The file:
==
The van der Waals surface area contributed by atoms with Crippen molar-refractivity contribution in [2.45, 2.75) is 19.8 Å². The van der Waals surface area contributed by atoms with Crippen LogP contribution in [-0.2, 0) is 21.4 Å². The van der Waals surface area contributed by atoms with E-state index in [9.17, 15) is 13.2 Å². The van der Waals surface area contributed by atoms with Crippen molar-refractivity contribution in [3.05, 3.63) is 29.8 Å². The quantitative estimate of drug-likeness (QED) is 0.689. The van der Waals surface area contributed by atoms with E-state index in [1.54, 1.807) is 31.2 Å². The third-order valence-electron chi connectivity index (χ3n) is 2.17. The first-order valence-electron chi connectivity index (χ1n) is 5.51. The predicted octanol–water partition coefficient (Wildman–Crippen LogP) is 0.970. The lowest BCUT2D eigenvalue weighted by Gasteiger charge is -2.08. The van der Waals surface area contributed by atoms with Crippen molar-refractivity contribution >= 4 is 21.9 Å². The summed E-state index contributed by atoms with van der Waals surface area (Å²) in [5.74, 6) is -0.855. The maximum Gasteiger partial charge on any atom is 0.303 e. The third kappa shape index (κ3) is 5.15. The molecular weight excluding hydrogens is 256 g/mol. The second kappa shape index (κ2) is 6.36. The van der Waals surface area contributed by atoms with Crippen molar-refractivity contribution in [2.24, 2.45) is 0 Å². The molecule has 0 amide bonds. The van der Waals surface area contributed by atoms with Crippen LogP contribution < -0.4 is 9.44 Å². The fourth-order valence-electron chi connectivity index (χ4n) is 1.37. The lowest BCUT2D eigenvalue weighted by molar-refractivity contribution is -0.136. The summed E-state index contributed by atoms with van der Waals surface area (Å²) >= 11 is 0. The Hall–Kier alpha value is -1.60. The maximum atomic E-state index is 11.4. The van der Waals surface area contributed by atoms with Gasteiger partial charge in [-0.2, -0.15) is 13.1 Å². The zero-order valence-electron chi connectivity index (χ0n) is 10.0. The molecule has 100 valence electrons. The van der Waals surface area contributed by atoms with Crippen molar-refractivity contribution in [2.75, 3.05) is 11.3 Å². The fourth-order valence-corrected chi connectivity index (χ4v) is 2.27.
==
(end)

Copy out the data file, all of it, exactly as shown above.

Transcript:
The van der Waals surface area contributed by atoms with Crippen molar-refractivity contribution in [2.45, 2.75) is 19.8 Å². The van der Waals surface area contributed by atoms with Crippen LogP contribution in [-0.2, 0) is 21.4 Å². The van der Waals surface area contributed by atoms with E-state index in [9.17, 15) is 13.2 Å². The van der Waals surface area contributed by atoms with Crippen molar-refractivity contribution in [3.05, 3.63) is 29.8 Å². The quantitative estimate of drug-likeness (QED) is 0.689. The van der Waals surface area contributed by atoms with E-state index in [1.54, 1.807) is 31.2 Å². The third-order valence-electron chi connectivity index (χ3n) is 2.17. The first-order valence-electron chi connectivity index (χ1n) is 5.51. The predicted octanol–water partition coefficient (Wildman–Crippen LogP) is 0.970. The lowest BCUT2D eigenvalue weighted by Gasteiger charge is -2.08. The van der Waals surface area contributed by atoms with Crippen molar-refractivity contribution >= 4 is 21.9 Å². The summed E-state index contributed by atoms with van der Waals surface area (Å²) in [5.74, 6) is -0.855. The maximum Gasteiger partial charge on any atom is 0.303 e. The third kappa shape index (κ3) is 5.15. The molecular weight excluding hydrogens is 256 g/mol. The second kappa shape index (κ2) is 6.36. The van der Waals surface area contributed by atoms with Crippen molar-refractivity contribution in [2.24, 2.45) is 0 Å². The molecule has 0 amide bonds. The van der Waals surface area contributed by atoms with Crippen LogP contribution < -0.4 is 9.44 Å². The fourth-order valence-electron chi connectivity index (χ4n) is 1.37. The lowest BCUT2D eigenvalue weighted by molar-refractivity contribution is -0.136. The summed E-state index contributed by atoms with van der Waals surface area (Å²) >= 11 is 0. The Hall–Kier alpha value is -1.60. The maximum atomic E-state index is 11.4. The van der Waals surface area contributed by atoms with Gasteiger partial charge in [-0.2, -0.15) is 13.1 Å². The zero-order valence-electron chi connectivity index (χ0n) is 10.0. The molecule has 100 valence electrons. The van der Waals surface area contributed by atoms with Crippen molar-refractivity contribution in [2.75, 3.05) is 11.3 Å². The fourth-order valence-corrected chi connectivity index (χ4v) is 2.27.